Well, the present is just the accumulation of the past. It’s hard to be inspired by the future because we don’t know what it looks like yet. But, if I understand your question correctly, you mean the past as in (before the 20th century) and not the recent past.
I simply feel a deep emotional resonance in the old masters, especially the Baroque period, which I don’t find in very much contemporary art. For me, the purpose of art is meaningful communication, and that requires both emotive and conceptual content being conveyed by the work itself. In order to do this you have to have some degree or form of skill. This doesn’t negate conceptual art, because the art can be in the text… For example Michael Craig-Martin’s ‘An Oak Tree’ [comprising a glass of water on a shelf]. I find this kind of amateur philosophy to be quite entertaining and sometimes very compelling. But, the visual aid – the glass of water – is not the art. The glass of water is a glass of water. The accompanying text is perhaps the art. So, it’s a different form. But as fun as it might be to postulate about the nature of being, it has no emotional significance and therefore, is not meaningful communication. It’s a cerebral game.
Because my natural form of expression is painting, I simply use all the tools available to me in order to profoundly reach the viewer vis-à-vis visual language. Unlike contemporary art, my work is visual and not verbal and so, it doesn’t respond to linguistic analysis via Derrida and Foucault (like Richard Prince does), because their theories simply don’t apply to visual language. Meaning in a visual language is not a simple equation, as in subject = symbol. Though there are often conceptual components in my work; narrative or iconic meaning, I prefer to speak primarily through the technical narrative (composition, subject, formal language, etc…) which is more ambiguous and more open to the viewer bringing their specific experiences to the piece. The heart of the emotional and conceptual content must be conveyed visually by the work, but the details have to be filled in by the viewer. This is what makes a painting powerful.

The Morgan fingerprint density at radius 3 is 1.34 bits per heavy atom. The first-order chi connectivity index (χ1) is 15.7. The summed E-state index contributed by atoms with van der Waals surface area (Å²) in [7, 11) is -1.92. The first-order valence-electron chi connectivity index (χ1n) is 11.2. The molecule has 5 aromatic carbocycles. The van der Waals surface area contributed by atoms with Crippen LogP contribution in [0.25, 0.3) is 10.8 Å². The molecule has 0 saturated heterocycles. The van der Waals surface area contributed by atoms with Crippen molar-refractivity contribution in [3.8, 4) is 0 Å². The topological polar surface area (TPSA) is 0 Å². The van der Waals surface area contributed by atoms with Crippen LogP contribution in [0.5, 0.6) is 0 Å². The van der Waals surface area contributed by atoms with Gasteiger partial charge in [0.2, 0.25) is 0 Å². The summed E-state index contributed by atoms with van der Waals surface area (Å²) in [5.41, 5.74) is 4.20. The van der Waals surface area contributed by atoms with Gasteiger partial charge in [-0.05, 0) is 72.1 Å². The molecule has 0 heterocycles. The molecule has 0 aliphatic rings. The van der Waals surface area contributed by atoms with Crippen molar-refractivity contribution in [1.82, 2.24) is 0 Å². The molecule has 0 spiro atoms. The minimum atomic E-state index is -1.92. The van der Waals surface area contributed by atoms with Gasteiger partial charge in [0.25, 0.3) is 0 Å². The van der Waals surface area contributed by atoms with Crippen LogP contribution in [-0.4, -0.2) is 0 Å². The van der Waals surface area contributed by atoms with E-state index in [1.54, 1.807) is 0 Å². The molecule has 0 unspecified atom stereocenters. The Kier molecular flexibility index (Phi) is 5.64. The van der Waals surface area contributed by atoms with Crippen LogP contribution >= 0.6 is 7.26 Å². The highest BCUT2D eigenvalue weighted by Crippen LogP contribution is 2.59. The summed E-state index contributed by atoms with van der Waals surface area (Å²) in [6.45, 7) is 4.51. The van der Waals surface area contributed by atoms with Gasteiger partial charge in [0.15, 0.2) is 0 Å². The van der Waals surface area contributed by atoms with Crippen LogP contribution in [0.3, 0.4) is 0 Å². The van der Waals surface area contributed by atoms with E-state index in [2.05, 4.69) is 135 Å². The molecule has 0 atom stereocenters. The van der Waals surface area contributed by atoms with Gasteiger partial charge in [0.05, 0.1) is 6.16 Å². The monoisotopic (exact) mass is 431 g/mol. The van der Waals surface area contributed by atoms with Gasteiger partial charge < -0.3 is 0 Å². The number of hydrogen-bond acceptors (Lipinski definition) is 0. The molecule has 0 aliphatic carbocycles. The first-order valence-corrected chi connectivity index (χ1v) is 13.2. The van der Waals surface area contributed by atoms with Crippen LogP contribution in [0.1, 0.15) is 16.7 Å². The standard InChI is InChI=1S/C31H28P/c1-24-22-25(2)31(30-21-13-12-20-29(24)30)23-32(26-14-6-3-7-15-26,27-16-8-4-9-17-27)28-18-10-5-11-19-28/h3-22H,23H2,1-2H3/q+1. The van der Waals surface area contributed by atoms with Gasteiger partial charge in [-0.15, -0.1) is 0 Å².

What triggered your desire to explore the philosophy of transcendentalism through art?
I felt that the dialogue for the past century or so has become increasingly narrow, self-referential, and alienating. Sure, on one hand, modernism and subsequently post-modernism opened a door (not exactly new) to exploring other distillations and combinations of expression. And some of the results have been interesting. But at the same time, they locked the door to many incredibly fertile modes of expression. When the avant-garde became the dominant institutional dogma it switched from liberating the artist from rules, to dictating a new set of rules:
‘Thou shall not make beauty. Thou shall not be sentimental. Thou shall not be emotionally honest and poignant. Thou shall not be skillful. Thou shall follow the zeitgeist. Thou shall follow only modern art. Thou shall find your “inner self”. Thou shall be ironic and not sincere. Thou shall be “new” and “original” and sacrifice your talent for the “truth”.’
The myth of the ‘new’ and ‘original’ only exists to those with a limited knowledge of history.
So, I’m not interested in fashion. I’m interested in communicating profoundly to all people and all generations of all times. The timeless is what will stick around. All the fashions will be forgotten. History is revised and re-written by every historian who comes along and so influence is not fixed and the iconoclasm of the past century is simply a cycle, and not a paradigm shift. There is no ‘modern’ man. Human nature is the same as it has been for hundreds of thousands of years.
How do you see art in its simplest form?
I see art in its simplest form as the means for refining and exploring human communication. Every language has its limitations and what I try to do in my work, is develop the visual means of intuitively conveying emotional and conceptual content.
What does art have the power to do?
Art has the power to be the foundation of civilisation. It has the power to alter individual lives. Beyond that, it’s not very practical.
Do you think artists have a duty to create works which exhort the beauty and sensuality of the world?
I wouldn’t say that we have a ‘duty’. I would simply say that ugliness stilts the emotional range communicated in a piece. It can give you disgust or repulsion but not much else. I’m simply interested more in other emotions and concepts and prefer to use a full vocabulary. Beauty and sensuality are simply more subtle and uncommon.